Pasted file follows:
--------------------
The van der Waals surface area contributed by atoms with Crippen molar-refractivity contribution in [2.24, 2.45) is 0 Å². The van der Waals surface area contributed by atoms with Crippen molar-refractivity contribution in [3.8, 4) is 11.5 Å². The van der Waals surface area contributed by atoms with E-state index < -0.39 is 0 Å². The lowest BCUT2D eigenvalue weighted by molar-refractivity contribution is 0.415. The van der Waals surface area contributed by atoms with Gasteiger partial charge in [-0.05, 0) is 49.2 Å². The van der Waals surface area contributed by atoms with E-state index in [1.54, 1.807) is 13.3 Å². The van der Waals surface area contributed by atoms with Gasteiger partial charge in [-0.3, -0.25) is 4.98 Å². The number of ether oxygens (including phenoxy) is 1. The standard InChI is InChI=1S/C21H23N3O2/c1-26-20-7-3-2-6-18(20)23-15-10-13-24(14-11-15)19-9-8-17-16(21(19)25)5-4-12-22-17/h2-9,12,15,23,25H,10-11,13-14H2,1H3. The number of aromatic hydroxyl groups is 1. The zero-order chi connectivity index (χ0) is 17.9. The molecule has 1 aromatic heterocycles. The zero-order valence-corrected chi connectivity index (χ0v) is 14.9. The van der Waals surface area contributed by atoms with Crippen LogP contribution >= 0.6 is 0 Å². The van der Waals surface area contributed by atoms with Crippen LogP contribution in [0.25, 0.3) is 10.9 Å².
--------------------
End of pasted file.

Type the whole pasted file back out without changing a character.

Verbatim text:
The van der Waals surface area contributed by atoms with Crippen molar-refractivity contribution in [2.24, 2.45) is 0 Å². The van der Waals surface area contributed by atoms with Crippen molar-refractivity contribution in [3.8, 4) is 11.5 Å². The van der Waals surface area contributed by atoms with E-state index < -0.39 is 0 Å². The lowest BCUT2D eigenvalue weighted by molar-refractivity contribution is 0.415. The van der Waals surface area contributed by atoms with Gasteiger partial charge in [-0.05, 0) is 49.2 Å². The van der Waals surface area contributed by atoms with E-state index in [1.54, 1.807) is 13.3 Å². The van der Waals surface area contributed by atoms with Gasteiger partial charge in [-0.3, -0.25) is 4.98 Å². The number of ether oxygens (including phenoxy) is 1. The standard InChI is InChI=1S/C21H23N3O2/c1-26-20-7-3-2-6-18(20)23-15-10-13-24(14-11-15)19-9-8-17-16(21(19)25)5-4-12-22-17/h2-9,12,15,23,25H,10-11,13-14H2,1H3. The number of aromatic hydroxyl groups is 1. The zero-order chi connectivity index (χ0) is 17.9. The molecule has 1 aromatic heterocycles. The zero-order valence-corrected chi connectivity index (χ0v) is 14.9. The van der Waals surface area contributed by atoms with Crippen LogP contribution >= 0.6 is 0 Å². The van der Waals surface area contributed by atoms with Crippen LogP contribution in [0.25, 0.3) is 10.9 Å².